FROMM: Like for instance, that we are confronted with the possibility of a war of such destruction that the whole existence of our nation and of the whole world is at stake. And yet, people know it - people read it in the newspapers, people read that at the first attack, a hundred million Americans might be killed.And yet, they talk about it as if they were talking about something being wrong with the carburetor of their car, perhaps.
FROMM: Actually, they have paid more attention to the danger of a flu epidemic than to the danger of the atomic bomb, because...
WALLACE: Don't you think that's a little overstatement, Dr. Fromm?
FROMM: Well, I wish it were, because what I see is relatively few people who experience, who feel, the danger, which we are threatened with, and who feel the responsibility of doing something about it.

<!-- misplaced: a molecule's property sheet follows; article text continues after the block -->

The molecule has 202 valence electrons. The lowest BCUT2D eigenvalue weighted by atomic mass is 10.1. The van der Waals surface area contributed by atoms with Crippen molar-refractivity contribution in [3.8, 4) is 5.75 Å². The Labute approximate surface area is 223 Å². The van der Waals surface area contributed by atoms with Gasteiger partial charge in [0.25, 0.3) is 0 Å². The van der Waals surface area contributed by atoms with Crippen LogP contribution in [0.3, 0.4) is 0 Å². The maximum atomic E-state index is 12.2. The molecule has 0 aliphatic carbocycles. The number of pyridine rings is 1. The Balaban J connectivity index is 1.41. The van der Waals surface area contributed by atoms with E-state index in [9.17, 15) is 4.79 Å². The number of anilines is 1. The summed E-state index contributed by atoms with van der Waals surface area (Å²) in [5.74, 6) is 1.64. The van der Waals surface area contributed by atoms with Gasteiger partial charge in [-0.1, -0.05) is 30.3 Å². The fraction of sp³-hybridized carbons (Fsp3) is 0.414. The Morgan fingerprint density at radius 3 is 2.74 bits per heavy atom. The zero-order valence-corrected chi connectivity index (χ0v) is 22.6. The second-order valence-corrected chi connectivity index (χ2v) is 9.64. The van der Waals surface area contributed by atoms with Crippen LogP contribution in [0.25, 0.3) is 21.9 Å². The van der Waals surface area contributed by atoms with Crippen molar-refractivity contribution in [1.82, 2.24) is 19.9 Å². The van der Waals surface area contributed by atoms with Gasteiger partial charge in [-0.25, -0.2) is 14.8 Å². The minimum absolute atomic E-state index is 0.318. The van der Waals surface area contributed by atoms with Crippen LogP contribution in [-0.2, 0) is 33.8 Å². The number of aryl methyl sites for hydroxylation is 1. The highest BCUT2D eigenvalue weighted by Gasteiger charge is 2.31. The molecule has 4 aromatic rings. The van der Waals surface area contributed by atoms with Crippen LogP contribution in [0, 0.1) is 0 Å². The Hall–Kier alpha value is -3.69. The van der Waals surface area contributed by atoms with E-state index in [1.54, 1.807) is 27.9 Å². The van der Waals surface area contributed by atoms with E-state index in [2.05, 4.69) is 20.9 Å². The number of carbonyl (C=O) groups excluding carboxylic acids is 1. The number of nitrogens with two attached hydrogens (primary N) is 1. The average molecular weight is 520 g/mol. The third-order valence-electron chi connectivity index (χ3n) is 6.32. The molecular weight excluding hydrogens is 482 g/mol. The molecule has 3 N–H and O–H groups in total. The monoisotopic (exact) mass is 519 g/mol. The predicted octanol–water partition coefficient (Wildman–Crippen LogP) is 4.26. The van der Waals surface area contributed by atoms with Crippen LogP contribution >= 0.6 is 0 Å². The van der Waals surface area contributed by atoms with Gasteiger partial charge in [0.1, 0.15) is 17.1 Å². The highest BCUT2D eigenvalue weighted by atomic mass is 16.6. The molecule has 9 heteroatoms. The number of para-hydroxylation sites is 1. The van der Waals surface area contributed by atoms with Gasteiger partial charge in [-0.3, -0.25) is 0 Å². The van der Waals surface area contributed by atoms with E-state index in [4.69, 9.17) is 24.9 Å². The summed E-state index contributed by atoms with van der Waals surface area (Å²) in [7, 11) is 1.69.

WALLACE: Or maybe, when you talk about the responsibility of doing something, maybe it simply is this: that we find it very difficult to make ourselves felt in this amorphous society in which we live. Each individual would want to do something but would find it difficult to make himself felt.
FROMM: Well, I think here you point out to one, really, of the basic defects of our system: that the individual citizen has very little possibility of having any influence - of making his opinion felt in the decision-making. And I think that, in itself, leads to a good deal of political lethargy and stupidity. It is true that one has to think first and then to act -but it's also true that if one has no possibility of acting, one's thinking kind of becomes empty and stupid."The Mike Wallace Interview", 25th of May 1958